Life's Questions Print - Where Do We Come From? What Are We? Where Are We Going?
Paul Gauguin Prints & Posters
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From 1886 to 1890 Pont-Aven, in Brittany, was the favourite resort of a group of artists, who in time came to be known as the Pont-Aven School. Gauguin went there in 1886, partly, as he said, for reasons of economy, but also because he hoped to find "in this unspoilt land of old-world customs" an atmosphere quite different from that of "our atrociously civilized communities." Here he met his old friend Schuffenecker; also Emile Bernard, to whom he gave a rather cool reception. Gauguin now seemed to be abandoning the analysis of colour, turning his back on Impressionism, and putting Pissarro, his erstwhile teacher, out of mind. A word that often cropped up in his conversation was "Synthesis." His visit was brief on this occasion; he soon returned to Paris. During his second stay in Pont-Aven, in 1888, his contacts with other artists were on a wider scale. Several new -isms now came to the fore; alongside Symbolism there arose Synthesism and Cloisonnism.
On this occasion the original trio -- Gauguin, Schuffenecker and Bernard -- was joined later in the year by Henri Moret, the Dutchman Verkade and Sérusier. By Synthesism was meant "a concise simplification" of the forms expressing the Idea. But it was Cloisonnism that led to the most heated discussions. Its technique was simple enough -- that of binding forms in clean-cut contour-lines. Emile Bernard claimed paternity of the method, but there is no denying that this technique was not, strictly speaking, original; it had precedents in Japanese prints, in stained-glass windows, and of course in cloisonné enamel-work (in which the 'cloisons' are left visible); not to mention the popular picture-sheets produced at Epinal from the eighteenth century on. This technique found favour with the Pont-Aven group, and Sérusier codified it. It was now that Gauguin painted his Yellow Christ and his magnificent Jacob wrestling with the Angel.
Next year, finding Pont-Aven overcrowded the group migrated to the near-by village of Le Pouldu, making Marie Henry's inn their headquarters. Here, Gauguin made the acquaintance of the Dutch painter Meyer de Haan. The inn parlour was decorated by Gauguin, Henri Moret, Maufra, Meyer de Haan and Sérusier. There can be no doubt as to the coherency of the theories of the Pont-Aven group. One of these was that the artist should "dare everything," as Gauguin put it. Another, that the traditional views on art borrowed from Greece and Italy should be rejected, and a return made to archaic and hieratic forms, Assyrian or Breton as the case might be. Also that the artist should suggest impressions, conveying his "suggestion" by his arrangement of colours, light and shade, and thus produce the effect of music on the pictorial plane; that outlines should be clean-cut, as in Japanese prints and stained-glass windows (as described above); that flat colour rimmed by contour-lines should suggest a new kind of depth, due to the relative intensity of tones. And all these devices were to be put to the service of that one thing most desirable: the Symbol.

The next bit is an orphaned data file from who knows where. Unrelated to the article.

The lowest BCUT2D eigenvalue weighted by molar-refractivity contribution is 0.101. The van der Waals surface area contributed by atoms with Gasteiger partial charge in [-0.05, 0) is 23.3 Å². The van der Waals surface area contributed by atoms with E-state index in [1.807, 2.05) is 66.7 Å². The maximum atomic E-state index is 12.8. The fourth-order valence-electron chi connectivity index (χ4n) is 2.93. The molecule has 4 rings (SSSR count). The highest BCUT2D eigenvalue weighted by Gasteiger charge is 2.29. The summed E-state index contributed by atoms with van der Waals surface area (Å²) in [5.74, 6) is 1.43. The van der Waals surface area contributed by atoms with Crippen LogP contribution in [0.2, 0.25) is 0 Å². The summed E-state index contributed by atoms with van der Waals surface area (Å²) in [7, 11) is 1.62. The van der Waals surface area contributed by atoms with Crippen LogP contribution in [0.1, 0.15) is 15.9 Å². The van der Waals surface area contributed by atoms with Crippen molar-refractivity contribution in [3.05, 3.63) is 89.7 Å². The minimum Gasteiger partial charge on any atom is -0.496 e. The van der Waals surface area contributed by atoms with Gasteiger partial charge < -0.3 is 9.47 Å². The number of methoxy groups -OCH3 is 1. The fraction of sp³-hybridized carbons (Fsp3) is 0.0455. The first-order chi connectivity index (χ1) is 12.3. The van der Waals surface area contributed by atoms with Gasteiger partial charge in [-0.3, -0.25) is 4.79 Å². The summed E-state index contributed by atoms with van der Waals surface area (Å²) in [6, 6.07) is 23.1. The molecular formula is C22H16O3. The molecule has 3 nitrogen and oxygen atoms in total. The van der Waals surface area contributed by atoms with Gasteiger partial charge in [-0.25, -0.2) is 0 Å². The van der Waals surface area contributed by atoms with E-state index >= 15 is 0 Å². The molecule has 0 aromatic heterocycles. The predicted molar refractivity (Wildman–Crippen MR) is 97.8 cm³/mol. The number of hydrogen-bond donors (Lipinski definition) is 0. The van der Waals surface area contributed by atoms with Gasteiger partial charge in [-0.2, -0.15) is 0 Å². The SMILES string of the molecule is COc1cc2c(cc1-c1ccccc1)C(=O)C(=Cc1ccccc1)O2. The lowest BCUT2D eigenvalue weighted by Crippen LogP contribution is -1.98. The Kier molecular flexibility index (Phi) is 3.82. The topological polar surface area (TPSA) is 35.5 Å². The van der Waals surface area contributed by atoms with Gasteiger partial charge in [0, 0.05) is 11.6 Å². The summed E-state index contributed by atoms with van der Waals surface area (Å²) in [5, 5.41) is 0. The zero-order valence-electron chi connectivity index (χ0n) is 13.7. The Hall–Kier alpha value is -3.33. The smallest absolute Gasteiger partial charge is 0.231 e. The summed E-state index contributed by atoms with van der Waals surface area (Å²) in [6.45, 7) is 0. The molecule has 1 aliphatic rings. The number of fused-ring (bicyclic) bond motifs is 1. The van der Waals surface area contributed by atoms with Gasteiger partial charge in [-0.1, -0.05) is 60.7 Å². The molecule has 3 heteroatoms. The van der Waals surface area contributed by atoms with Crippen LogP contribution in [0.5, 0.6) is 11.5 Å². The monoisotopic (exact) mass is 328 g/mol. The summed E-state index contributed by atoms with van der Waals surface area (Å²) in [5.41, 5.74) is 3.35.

Autoportrait au Christ Jaune Giclee Print
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Paul Gauguin Self Portrait with Yellow Christ Print Poster Gauguin and Van Gogh When Gauguin and Van Gogh met in Paris in the autumn of 1886 the two men were greatly struck with each other. In the course of February 1888 Van Gogh left rather hastily for Arles, while Gauguin went to Pont-Aven or the summer. It was now that he painted this wonderful "Vision after the Sermon: Jacob Wrestling with the Angel"in his new technique (to which he gave the names of Cloisonnism and Synthesism). He asked Van Gogh to come to Brittany, while Van Gogh urged him to move to Arles and to join him in founding a "Studio of the South." The little portraits adorning this correspondence are touching evidence of their liking for each other at this time.
Finally Gauguin, always ready for new adventures, packed up and came to Arles on October 20. Somehow they succeeded in living together for two months, though their differences of temperament showed from the start, and the tension between them rose rapidly. On Christmas Day Van Gogh in a fit of madness cut off his own ear; and Gauguin beat a hurried retreat to Paris. But even so there had been time enough for Van Gogh, vastly impressed by Gauguin's intellectual attainments, to modify his style. He painted L'Arlésienne after a drawing by Gauguin, and under his influence began the sequence of five pictures known as La Berceuse which, while showing traces of the admiration both men had for Japanese prints, have the same decorative rhythm and symbolic harmony as The Vision.
Head of a Tahitian Giclee Print